Beacon Street Diary blog

Down the Memory Hole

In June, I spent the longest day of the year in Salt Lake City. More specifically I passed all those daylight hours in the bowels of a hotel, in and out of a conference I was attending, trying to look purposeful while searching for food or a way to fill a few hours between sessions. The view of the mountains from my hotel room window was wonderful, changing color and outline over the course of the day from sunrise to sunset, but other than that the hotel could have been anywhere. I could have been down the street for all I knew.

In other ways, though, Salt Lake City was a revelation. As a historian of American religion, I always get a thrill experiencing Big Places up close, following the same horizon line that Brigham Young might have contemplated, imagining what the valley looked like to people bringing their belongings on pushcarts across the Great Plains. I also love to visit other people's archives, and thanks to a generous and hospitable colleague, I was treated to a backstage tour of the LDS holdings. The tour was all that I imagined and more: not just the collection, lovingly and carefully arranged and preserved, or the climate control, which took up two whole floors and looked like the engine room of the starship Enterprise. What stuck with me, and what I ended up quietly envying, was the obvious, deeply-rooted love for history.

Being a Latter Day Saint is a full-time occupation, and to an outsider it can seem like a long list of volunteer opportunities and obligations. The shy young maidens who led me on a tour of Brigham Young's house started off by telling me that they were missionaries, one from Salt Lake and the other from South Africa. The same was true of the flocks of young men in short-sleeved white shirts and black ties, hurrying around the Temple Square. Outside of the tourists like me, probably most of the people I saw were serving as unpaid volunteers.

They do it because of history, as my historian friend explained. I'm certainly no expert on LDS doctrine, but the more he talked I could understand the impact of Mormonism as a faith built on stories — of Joseph Smith's revelations in upstate New York, the prehistory of North America and the epic clash between the Nephites and Lamanites, and the violent persecution that drove the Saints from Ohio and Missouri across the Plains to Utah. But the story is even bigger than that. Those early saints believed they were re-enacting biblical history; they were latter-day Israelites escaping from Egypt and journeying to Canaan, the land of milk and honey. In other words, being a Mormon isn't simply agreeing to a set of doctrines or going on a church mission, it's living into a story.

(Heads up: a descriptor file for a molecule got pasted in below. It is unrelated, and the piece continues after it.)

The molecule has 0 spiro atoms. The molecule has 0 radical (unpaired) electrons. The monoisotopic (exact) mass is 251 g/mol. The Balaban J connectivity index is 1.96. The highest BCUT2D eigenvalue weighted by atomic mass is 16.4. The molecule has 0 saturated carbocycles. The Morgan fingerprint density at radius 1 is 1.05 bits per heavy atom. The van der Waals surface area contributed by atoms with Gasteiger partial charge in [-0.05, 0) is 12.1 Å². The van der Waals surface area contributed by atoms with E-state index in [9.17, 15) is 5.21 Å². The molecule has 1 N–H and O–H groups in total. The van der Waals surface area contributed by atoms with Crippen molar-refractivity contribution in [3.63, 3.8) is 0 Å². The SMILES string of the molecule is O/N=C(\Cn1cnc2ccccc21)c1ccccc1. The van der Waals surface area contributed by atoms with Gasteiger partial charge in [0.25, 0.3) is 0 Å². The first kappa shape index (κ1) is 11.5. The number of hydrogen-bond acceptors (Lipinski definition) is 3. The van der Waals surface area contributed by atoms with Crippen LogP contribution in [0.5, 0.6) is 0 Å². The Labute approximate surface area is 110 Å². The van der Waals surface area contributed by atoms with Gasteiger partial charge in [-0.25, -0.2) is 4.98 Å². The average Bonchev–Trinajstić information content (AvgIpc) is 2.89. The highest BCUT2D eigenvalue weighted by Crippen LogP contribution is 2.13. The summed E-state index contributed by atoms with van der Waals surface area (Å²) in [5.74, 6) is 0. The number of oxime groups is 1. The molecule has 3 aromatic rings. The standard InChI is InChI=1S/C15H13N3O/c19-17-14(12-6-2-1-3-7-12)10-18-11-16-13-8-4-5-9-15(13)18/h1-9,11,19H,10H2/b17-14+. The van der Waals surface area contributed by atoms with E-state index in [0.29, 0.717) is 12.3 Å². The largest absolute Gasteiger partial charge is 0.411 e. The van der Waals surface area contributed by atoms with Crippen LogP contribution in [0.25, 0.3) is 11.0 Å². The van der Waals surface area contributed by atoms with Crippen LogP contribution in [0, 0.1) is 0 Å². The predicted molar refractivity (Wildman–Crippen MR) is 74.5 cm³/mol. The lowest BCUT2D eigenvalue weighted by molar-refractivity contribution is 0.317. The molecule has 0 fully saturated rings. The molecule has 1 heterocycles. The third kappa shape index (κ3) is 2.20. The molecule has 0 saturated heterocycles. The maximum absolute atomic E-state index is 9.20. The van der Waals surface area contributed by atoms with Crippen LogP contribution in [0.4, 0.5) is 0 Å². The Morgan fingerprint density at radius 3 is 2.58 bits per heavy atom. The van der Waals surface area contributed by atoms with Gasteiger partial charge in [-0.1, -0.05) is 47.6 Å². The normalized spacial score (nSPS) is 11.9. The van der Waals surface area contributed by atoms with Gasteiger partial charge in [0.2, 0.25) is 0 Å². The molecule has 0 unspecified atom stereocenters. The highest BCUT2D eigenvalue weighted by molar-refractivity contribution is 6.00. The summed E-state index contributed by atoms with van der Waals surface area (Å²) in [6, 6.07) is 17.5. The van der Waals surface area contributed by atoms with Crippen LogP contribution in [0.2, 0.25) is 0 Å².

The opening chapter in a recent book on Mormonism is entitled "Mormon Envy", an eye-catching phrase but also a telling one. Quite honestly, all during my tour of the LDS archives I kept thinking of all the history being forgotten or discarded in Congregational churches. In that sense they're not all that much different from most American Protestants, but certainly for them the loss is pretty considerable, and worth a special thought or two.

Why do we so often find eighteenth-century Congregational church records stored in the pastor's closet or crammed into a cubbyhole under the organ? Why do so many of these documents turn up on eBay, destined for some private collection somewhere or, even worse, a waste basket? The problem goes beyond the people who don't know the difference between a Pilgrim and Puritan, or the surprise of some parishioners who discover that those Puritans were their spiritual ancestors. It's the quick dismissal of the past as boring or benighted, the snide comments about "how we've progressed" beyond our founders. And it's the toe-tapping pastor hoping to get on to truly important church business once we're done rooting through those closets and cubbyholes.

Where does this lack of energy come from? Did the UCC merger cut so many Congregational churches off from their history — or is the problem wider and deeper? It's certainly not just one denomination's predicament, or even an issue just affecting church people.

Lately I've been re-reading George Orwell's 1984, not for any exalted intellectual reason but because I needed to grab some reading material before a long trip on the Boston subway system. The actual year 1984 ended up a lot more prosaic than Orwell predicted, but the substance of his critique is eerily accurate. Winston Smith's job, as you'll remember, was literally re-writing history, throwing old unwanted documents down the "memory hole" next to his desk in the Ministry of Truth. At the heart of his transformation was his dawning conviction that the past was real and that refusing to forget it was the ultimate act of rebellion. Perhaps the recovery of history in Congregational and UCC churches is the awareness that history not only matters — it's a dangerous business. It's where we appeal for justice and find hope for change. It's essential and critical, and if we're not careful, it will disappear, like the yellowed clippings of yesterday's news from Winston Smith's desk, into the memory hole.

-Peggy Bendroth


image of researchers at the Family History Library in Salt Lake City courtesy of


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January 24, 2019
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